even though patients were undergoing radiotherapy or chemotherapy
• No adverse effects were observed

Conclusion
“This study suggests that AHCC can be used for the prevention of bone marrow depression and chemotherapy.
Also, from the hematoimmunologic point of view, AHCC treatment seems to be safe and good for cancer patients,
acting as a biological response modifier.”

Reduction of Chemotherapy Side Effects

Biotherapy
Uno K, Kosuna K, Sun B, Fujii H, Wakame K, Chikumaru S, Hosokawa G, Ueda Y. Active Hexose Correlated
Compound (AHCC) improves immunological parameters and performance status of patients with solid tumors.
2000 March; 14(3): 303-309


Topic
Does AHCC have a biological response modifier (BRM)- like effect in advanced-stage cancer patients?

Background
Biological response modifiers (BRMs) are substances that stimulate the body’s response to infection and disease, including tumors.
Several medicinal compounds obtained from polysaccharide-rich plants are known to have BRM effects. What is the effect of
AHCC on the production and activity of immune cells?

Study Type
Human clinical intervention trial.

Study Design
Open-label controlled trial: Subjects were administered AHCC for 6 months. NK cell activity in the peripheral monocytes and Th1 cytokine production (IFN-γ, IL-12) were the immunological parameters investigated. Performance status (PS) as an indicator of quality of life was also measured. Each parameter was measured and evaluated 4 times, before AHCC and after administration of AHCC at 2 months, 4 months and 6 months. 

Subjects
38 cancer patients and 117 healthy people

Dosage
6 grams AHCC per day (in 3 doses after meals)

Results
AHCC supplementation resulted in the following changes compared with the status before intake:
• Significant improvement in NK cell activity
• Significant improvement in IFN-γ and IL-2 production
• Significant improvement in PS evaluation

Conclusion
“The basal levels of 2 cytokines and NK activity in patients with tumors were lower than those in healthy people.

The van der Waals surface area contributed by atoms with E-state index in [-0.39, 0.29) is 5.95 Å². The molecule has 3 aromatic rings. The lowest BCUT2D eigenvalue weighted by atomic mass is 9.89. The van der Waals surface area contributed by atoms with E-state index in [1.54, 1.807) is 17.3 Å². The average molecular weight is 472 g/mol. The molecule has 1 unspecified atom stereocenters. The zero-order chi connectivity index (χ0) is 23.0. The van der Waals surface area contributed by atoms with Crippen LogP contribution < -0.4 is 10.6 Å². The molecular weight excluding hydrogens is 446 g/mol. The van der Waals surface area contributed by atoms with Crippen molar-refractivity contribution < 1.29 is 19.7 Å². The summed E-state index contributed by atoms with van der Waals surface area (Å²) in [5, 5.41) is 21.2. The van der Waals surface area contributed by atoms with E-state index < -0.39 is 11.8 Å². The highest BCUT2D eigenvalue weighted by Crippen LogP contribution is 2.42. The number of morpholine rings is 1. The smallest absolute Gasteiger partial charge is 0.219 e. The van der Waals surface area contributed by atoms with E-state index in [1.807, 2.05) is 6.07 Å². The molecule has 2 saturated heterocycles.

All of 3 immunological parameters of patients increased to the normal levels after the intake of AHCC.
These results demonstrate that AHCC improves both immunological abnormalities and clinical conditions.”

Reduction of Chemotherapy Side Effects

Topic
Does AHCC have an immunomodulating effect on cancer patients?

Background
AHCC is an enzyme-fermented extract of the basidiomycetes mushroom. The complex compound contains a mixture of polysaccharides, amino acids, lipids and minerals. The predominant components are oligosaccharides, totaling approximately 74% of the total dry weight. Of these, nearly 20% are partially acetylated α-1,4-glucans, which are believed to constitute the active compounds in AHCC.

Study Type
Human clinical intervention trial.

Study Design
Open-label trial: Cancer patients with different advanced malignancies participated in the study. Patients received
AHCC for 2–6 months. NK cell activity was examined by 4-hour Cr release assay against sensitive K562 and resistant Raji tumor cells.

Subjects
17 cancer patients.

Dosage
3 grams of AHCC per day.

Results
AHCC supplementation resulted in the following changes:
• Significant enhancement of NK activity against K562 as early as
2 weeks, two- to threefold increase compared with base line
• Activity was further increased at subsequent time periods up to
6 months post-treatment with AHCC • NK activation was also detected against Raji cells, but at later
stages 1-2 months with two- to ten fold increase compared with base line